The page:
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Zapata Corporation July 22, 1996 Page 7 intent in interpreting a supermajority vote provision, it is possible that a Delaware court would consider such evidence in construing Article Seventh. We are aware of no extrinsic evidence of the intent behind Article Seventh other that the Proxy Statement. With respect to the purpose of Article Seventh, the Proxy Statement, in pertinent part, states: Absent the voting requirements described herein, Delaware law and the present Certificate of Incorporation would permit the stockholders of the Company to authorize any corporate transaction . . . by the affirmative vote of the holders of a majority of the voting stock of the Company. The Board of Directors considers the majority voting requirement to be desirable as to most proposals which would be submitted to the stockholders and desires to retain such voting requirements in those instances. However, the Board of Directors is of the opinion that where a proposed merger or similar transaction involves a corporation or other business entity having a direct or indirect substantial ownership or control of the voting power of the Company, acquired without the consent of the Board of Directors, a substantially higher voting requirement is preferable. The intended effect of the proposed amendments would be to make more difficult the use by a corporation of its ownership in the Company to effect a transaction which might not be in the best interests of the Company and its stockholders. However, such voting provisions may also have the effect of giving the management of the Company power to reject certain transactions which might be desired by holders of a majority, but less than 80%, of the voting stock of the Company, and giving a minority of the stockholders veto power over certain transactions which might at the time be thought desirable by both management and the holders of a majority, but less than 80%, of the outstanding voting stock. Proxy Statement at 7 (emphasis added). In our view, the foregoing passage does not provide substantial guidance regarding the proper interpretation of subsections (A)(i) and (A)(iii) of Article Seventh as applied to the matter under consideration. Subsection (A)(ii) of Article Seventh, which addresses a sale of assets by the Company, should not be implicated by the Merger because no assets of the Company are being sold, leased or otherwise transferred in the Merger. Moreover, the Delaware Supreme Court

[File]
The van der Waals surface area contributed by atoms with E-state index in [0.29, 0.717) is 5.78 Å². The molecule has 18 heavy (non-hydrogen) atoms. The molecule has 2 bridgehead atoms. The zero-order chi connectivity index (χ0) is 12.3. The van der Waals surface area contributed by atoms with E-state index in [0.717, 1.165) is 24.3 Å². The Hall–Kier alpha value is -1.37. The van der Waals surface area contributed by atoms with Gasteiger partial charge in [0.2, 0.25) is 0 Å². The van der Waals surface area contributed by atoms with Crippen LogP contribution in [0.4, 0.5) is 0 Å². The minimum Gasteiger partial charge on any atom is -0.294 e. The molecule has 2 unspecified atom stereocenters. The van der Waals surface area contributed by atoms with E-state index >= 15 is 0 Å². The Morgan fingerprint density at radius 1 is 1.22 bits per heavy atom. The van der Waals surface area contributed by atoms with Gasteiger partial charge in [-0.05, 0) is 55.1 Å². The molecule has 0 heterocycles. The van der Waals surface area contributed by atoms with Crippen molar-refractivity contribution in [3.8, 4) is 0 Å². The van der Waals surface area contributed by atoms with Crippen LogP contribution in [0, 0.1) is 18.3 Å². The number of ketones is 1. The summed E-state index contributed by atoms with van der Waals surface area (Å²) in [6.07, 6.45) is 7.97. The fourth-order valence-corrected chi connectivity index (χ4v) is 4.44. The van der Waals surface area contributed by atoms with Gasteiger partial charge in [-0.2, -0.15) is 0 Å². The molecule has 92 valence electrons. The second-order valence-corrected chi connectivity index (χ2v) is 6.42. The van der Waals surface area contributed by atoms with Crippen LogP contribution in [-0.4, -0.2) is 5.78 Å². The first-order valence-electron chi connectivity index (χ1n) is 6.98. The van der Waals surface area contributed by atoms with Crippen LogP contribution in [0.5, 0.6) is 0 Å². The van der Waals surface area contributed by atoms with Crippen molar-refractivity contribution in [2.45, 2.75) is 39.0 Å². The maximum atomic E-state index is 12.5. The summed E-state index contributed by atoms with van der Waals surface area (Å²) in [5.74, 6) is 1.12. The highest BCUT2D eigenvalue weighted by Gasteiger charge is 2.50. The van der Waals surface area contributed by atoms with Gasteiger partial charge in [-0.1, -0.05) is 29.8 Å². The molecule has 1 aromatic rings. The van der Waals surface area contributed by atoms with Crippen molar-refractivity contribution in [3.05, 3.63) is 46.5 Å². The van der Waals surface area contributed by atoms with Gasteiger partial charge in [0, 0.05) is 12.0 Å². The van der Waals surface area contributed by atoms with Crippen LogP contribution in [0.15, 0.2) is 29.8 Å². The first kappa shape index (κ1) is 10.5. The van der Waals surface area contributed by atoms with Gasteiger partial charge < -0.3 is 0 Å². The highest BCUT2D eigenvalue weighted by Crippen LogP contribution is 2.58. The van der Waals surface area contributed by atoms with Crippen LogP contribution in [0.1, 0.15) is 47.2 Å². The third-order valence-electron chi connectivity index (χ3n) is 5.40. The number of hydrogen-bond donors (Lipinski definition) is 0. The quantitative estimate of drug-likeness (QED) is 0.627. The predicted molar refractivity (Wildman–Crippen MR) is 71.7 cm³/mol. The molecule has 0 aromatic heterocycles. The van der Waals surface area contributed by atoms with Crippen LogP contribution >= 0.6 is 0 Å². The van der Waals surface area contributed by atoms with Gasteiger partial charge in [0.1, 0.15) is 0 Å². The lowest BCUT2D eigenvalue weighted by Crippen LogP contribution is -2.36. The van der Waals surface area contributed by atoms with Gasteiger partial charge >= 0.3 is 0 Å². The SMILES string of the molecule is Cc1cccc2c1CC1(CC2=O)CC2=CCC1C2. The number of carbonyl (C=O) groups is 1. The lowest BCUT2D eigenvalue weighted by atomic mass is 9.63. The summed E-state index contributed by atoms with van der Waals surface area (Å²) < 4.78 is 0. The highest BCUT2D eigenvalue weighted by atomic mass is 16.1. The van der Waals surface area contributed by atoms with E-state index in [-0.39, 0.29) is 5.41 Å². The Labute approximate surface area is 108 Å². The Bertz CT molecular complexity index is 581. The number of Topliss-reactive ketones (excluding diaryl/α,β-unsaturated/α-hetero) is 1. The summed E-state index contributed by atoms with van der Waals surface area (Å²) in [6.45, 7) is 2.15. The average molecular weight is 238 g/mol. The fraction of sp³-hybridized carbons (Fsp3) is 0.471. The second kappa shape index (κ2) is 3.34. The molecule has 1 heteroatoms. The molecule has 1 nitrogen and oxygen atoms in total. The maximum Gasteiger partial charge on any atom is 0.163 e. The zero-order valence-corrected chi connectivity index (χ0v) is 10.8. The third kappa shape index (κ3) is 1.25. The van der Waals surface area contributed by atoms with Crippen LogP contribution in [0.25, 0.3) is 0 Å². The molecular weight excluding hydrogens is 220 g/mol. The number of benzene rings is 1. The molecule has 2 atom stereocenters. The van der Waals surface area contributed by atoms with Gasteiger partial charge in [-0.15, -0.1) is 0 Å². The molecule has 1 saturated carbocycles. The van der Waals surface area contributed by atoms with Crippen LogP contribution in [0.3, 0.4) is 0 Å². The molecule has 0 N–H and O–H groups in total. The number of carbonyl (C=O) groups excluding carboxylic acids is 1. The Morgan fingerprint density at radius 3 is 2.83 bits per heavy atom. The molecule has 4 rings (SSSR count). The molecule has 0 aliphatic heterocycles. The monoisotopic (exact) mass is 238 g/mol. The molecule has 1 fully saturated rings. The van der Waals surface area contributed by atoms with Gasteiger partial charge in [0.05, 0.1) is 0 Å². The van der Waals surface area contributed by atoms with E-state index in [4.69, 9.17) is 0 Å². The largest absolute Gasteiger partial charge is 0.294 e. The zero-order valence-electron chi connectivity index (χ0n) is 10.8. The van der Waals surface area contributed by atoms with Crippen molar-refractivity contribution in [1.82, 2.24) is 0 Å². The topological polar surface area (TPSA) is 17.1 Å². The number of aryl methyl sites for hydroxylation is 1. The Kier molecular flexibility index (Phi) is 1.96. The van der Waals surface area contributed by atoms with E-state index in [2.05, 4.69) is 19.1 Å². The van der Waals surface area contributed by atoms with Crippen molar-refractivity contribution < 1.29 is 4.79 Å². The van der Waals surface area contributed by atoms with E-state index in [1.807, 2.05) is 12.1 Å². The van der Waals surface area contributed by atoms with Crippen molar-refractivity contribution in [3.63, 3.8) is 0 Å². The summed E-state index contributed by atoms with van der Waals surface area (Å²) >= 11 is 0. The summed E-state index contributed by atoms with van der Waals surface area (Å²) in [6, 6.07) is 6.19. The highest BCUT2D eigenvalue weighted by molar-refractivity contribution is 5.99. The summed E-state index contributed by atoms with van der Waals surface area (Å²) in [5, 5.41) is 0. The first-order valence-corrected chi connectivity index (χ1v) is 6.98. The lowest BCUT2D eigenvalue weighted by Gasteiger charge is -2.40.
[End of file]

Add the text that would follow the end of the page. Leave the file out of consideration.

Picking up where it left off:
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Zapata Corporation July 22, 1996 Page 8 has held that a statutory merger does not constitute a "sale of assets," Sterling v. Mayflower Hotel Corp., 93 A.2d 107, 112 (Del. 1952). With respect to subsection (A)(iii) of Article Seventh, the issue presented is whether stock of a parent corporation issued in a forward triangular merger would constitute the consideration for a "sale" to the parent corporation or a subsidiary of assets by a corporation, person or entity that is an Interested Stockholder. From the standpoint of the Merger Sub, the Merger could arguably be said to involve the sale to it of the assets of Houlihan's (since as a result of the Merger, Merger Sub will, as indicated above, acquire the assets of Houlihan's by operation of law). Under this analysis, Houlihan's (the seller of assets) would be an Interested Stockholder because, under the definition of "beneficial ownership" in subsection (B) of the Article Seventh, Glazer's ownership would be attributed to it by reason of the affiliate relationship. However, such an argument would be inconsistent with the holding of Sterling v. Mayflower Hotel, that a statutory merger does not constitute a "sale of assets" and the well recognized doctrine of "independent legal significance" discussed below. Therefore, as to Merger Sub, we do not believe the Merger would be considered to involve a sale to it of assets. From the standpoint of the Company, the Merger could arguably be said to involve the sale to the Company by Glazer of Glazer's Houlihan's Common Stock. However, following the Merger, the Company will not own Houlihan's Common Stock but will instead continue to own stock of Merger Sub. Moreover, there would be a question as to whether Glazer (the assumed seller) would even be a "party to the transaction" (as Article Seventh requires an Interested Stockholder to be in order for the Supermajority Vote to apply) because Glazer is not a party to the Merger Agreement. Finally, Delaware courts have repeatedly recognized that the conversion of stock in a merger pursuant to Section 251 is not subject to statutory and charter provisions applicable to other forms of transactions even if the ultimate result of the merger is comparable to that obtained by means of such other transactions. For example, the Court of Chancery has held that: The statutory conversion of stock in a constituent corporation into stock in the surviving corporation that is effected by a stock for stock merger ought not to be considered a sale, transfer or exchange of that stock for purposes of an agreement among stockholders restricting their power to transfer their stock. Shields v. Shields, 498 A.2d 161, 167 (Del. Ch. 1985). See also Sterling v. Mayflower, 93 A.2d at 112 (holding that a statutory merger is not a sale of assets). In rendering the foregoing decisions, the courts relied on, among other things, the well established principle referred to by Delaware courts as the doctrine of "independent legal significance", which provides that "action taken under one section of [the General Corporation Law] is legally independent, and its validity is not dependent upon, nor to be tested by the requirements of other unrelated sections under which the same final result might be attained by